Family members who have your best interest in mind can still sometimes wreak havoc on your marriage and relationships with your children. So how do you handle it? Here are three ways to do it, as shown in this example.
Assume that Grandma and Grandpa want to buy your kids a television for their bedroom as a gift. For a variety of reasons, you don’t want your children to have a television in their room. Dr. Francis Chiappa, a clinical psychologist with Horizons Counseling Services in Cleveland, Ohio. offers these suggestions to tactfully handle this situation:
Present a united front.
Chiappa uses the Family Systems Theory, which encourages couples to strengthen their relationship so they’re not caught in the middle. “You must present a united front in confronting a relative,” he says. “It’s important for both of you to ‘be on the same page’ with an issue.”
let the blood relative be the messenger.
If Grandma and Grandpa Jones are your parents, you get the honor of informing them of you and your wife’s feelings on the issue. “An in-law is sometimes thought of as an outsider,” Chiappa says. “If an in-law is complaining, that makes him or her the ‘bad guy.'”
don’t talk about your spouse to relatives.
While it may be difficult to avoid discussing your spouse with your family, Chiappa emphasizes how damaging it can be. “When you confide in relatives on these matters, you’re actually encouraging them to interfere,” he says. “A classic mistake would be to confront your relatives and say ‘I don’t want you to give our kids a TV because my spouse doesn’t want it.’ This allows a wedge to be driven between your spouse and the relatives.”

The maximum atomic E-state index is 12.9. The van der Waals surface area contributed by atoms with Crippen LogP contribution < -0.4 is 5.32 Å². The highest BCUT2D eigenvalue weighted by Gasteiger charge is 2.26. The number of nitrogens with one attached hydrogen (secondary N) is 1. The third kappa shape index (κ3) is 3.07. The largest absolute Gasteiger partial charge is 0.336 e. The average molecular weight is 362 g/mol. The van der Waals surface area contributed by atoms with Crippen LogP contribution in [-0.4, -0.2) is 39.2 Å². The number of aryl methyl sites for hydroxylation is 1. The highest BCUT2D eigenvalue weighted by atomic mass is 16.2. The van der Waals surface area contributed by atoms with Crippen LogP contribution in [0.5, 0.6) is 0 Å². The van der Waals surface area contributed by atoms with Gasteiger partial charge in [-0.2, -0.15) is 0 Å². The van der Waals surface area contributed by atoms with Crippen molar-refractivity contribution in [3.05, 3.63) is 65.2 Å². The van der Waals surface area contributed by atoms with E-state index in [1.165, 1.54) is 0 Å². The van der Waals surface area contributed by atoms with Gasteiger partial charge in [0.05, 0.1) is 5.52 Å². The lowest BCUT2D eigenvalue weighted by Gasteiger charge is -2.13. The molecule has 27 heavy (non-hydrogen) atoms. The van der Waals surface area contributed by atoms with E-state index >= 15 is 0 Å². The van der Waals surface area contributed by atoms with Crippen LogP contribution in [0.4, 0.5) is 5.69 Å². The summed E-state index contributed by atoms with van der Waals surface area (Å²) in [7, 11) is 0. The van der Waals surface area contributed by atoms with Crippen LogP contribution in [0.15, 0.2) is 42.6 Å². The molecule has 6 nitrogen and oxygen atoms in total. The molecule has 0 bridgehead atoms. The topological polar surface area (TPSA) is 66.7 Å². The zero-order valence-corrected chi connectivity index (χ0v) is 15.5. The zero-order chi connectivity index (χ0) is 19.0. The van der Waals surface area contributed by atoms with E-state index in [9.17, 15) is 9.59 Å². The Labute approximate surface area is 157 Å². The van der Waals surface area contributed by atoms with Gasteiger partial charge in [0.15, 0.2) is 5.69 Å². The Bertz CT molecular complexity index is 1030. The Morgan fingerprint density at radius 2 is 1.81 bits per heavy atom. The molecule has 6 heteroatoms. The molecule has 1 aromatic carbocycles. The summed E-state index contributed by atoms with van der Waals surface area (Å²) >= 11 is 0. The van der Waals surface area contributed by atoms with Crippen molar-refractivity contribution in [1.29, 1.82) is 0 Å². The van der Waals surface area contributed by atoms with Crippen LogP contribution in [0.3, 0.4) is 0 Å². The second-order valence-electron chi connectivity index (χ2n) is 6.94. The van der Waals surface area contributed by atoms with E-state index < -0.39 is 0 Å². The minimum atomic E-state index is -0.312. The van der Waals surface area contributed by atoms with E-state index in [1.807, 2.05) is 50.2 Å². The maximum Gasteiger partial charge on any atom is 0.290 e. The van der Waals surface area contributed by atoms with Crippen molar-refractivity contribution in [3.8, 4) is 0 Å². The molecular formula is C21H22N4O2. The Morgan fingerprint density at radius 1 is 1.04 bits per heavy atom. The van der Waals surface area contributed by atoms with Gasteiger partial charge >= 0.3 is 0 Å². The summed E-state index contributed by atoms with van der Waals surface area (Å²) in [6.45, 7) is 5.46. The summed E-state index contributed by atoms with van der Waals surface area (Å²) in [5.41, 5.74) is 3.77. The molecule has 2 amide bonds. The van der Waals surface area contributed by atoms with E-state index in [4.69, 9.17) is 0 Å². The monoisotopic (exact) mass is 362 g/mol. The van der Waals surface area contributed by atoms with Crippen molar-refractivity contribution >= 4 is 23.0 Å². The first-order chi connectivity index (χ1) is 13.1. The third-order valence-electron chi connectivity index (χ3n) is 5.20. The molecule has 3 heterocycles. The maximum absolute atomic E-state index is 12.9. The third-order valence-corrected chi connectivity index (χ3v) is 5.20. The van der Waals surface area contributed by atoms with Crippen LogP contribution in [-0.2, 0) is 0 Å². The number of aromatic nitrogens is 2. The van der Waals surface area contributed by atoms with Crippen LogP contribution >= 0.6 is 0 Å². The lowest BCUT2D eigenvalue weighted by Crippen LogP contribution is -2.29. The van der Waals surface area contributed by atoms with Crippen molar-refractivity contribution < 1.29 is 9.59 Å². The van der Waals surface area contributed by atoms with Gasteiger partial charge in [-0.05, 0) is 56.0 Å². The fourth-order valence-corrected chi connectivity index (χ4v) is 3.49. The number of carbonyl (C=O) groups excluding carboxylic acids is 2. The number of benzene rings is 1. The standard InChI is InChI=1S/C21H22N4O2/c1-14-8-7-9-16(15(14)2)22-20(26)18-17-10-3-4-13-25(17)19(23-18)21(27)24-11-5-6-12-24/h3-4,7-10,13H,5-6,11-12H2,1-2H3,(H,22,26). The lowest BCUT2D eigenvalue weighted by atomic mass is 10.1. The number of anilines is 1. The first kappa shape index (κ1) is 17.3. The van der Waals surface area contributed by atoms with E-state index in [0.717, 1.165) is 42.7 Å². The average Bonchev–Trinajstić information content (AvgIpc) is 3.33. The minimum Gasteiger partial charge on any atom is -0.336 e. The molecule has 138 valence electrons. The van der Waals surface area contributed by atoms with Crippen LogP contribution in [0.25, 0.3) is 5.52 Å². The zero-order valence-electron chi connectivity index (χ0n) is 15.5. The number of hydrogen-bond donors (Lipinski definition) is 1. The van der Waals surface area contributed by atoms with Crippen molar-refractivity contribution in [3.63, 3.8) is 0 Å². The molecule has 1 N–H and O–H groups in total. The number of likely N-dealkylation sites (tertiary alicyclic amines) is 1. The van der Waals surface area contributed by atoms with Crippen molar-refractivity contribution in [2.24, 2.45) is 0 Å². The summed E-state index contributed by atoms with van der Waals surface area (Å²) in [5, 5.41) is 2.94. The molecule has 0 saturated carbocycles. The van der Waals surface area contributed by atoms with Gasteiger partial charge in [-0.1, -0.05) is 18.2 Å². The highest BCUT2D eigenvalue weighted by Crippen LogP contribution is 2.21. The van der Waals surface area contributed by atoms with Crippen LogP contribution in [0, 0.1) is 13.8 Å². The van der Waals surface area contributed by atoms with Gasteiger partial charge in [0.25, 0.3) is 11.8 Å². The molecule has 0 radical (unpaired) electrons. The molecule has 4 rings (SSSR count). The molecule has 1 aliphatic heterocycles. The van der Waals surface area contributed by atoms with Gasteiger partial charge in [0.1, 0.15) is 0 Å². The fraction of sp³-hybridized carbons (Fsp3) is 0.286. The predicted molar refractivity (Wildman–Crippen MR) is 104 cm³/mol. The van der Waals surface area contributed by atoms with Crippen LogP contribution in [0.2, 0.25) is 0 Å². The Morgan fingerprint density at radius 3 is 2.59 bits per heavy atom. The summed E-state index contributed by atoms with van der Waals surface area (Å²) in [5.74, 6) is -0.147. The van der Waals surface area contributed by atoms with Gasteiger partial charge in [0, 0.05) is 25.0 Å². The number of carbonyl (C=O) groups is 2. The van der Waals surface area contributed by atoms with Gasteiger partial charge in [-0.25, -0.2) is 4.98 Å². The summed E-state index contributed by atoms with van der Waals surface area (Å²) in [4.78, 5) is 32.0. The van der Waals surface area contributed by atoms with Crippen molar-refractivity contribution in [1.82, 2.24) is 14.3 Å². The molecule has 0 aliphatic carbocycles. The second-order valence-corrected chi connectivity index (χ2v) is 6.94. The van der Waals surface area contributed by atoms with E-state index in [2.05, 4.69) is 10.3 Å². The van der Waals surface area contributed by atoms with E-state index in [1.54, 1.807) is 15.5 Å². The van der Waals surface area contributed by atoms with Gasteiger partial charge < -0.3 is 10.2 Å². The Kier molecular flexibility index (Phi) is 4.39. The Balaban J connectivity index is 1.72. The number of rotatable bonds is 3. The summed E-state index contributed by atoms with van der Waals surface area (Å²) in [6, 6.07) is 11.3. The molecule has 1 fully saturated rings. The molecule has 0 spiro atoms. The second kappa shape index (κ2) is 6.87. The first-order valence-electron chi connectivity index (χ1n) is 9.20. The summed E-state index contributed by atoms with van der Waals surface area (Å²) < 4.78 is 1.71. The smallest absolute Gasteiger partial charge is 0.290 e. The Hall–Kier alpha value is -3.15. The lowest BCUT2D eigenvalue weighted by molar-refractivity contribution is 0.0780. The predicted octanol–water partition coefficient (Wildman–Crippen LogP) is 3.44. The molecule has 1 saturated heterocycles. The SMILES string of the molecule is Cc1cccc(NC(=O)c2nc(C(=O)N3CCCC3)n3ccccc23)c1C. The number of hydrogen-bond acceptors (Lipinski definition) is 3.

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David Watroba of Sagamore Hills, Ohio is the father of two daughters, ages 6 and 4. As one of six siblings who all live within a 20-mile radius, he’s frequently with relatives and has developed effective ways to deal with interference. “Usually I’ll tell them that I appreciate their opinion to acknowledge them. This usually diffuses a fight,” he says. “Then I’ll say something like ‘But this is what we’ve decided to do.'”
However, if a relative gives advice or interferes in front of Watroba’s children, he employs another method. “When the kids aren’t around I’ll again tell them that I appreciate their opinion, but I’ll ask them to refrain from discussing it in front of my kids in the future.”
Gary Gall, a father of two from Maple Heights, Ohio, sometimes reminds relatives that “kids will be kids,” especially if a discipline issue comes up. “Often grandparents don’t realize that times are different today and kids are going to be different, too,” he says. “Sometimes they think it’s still 1955 or 1960.”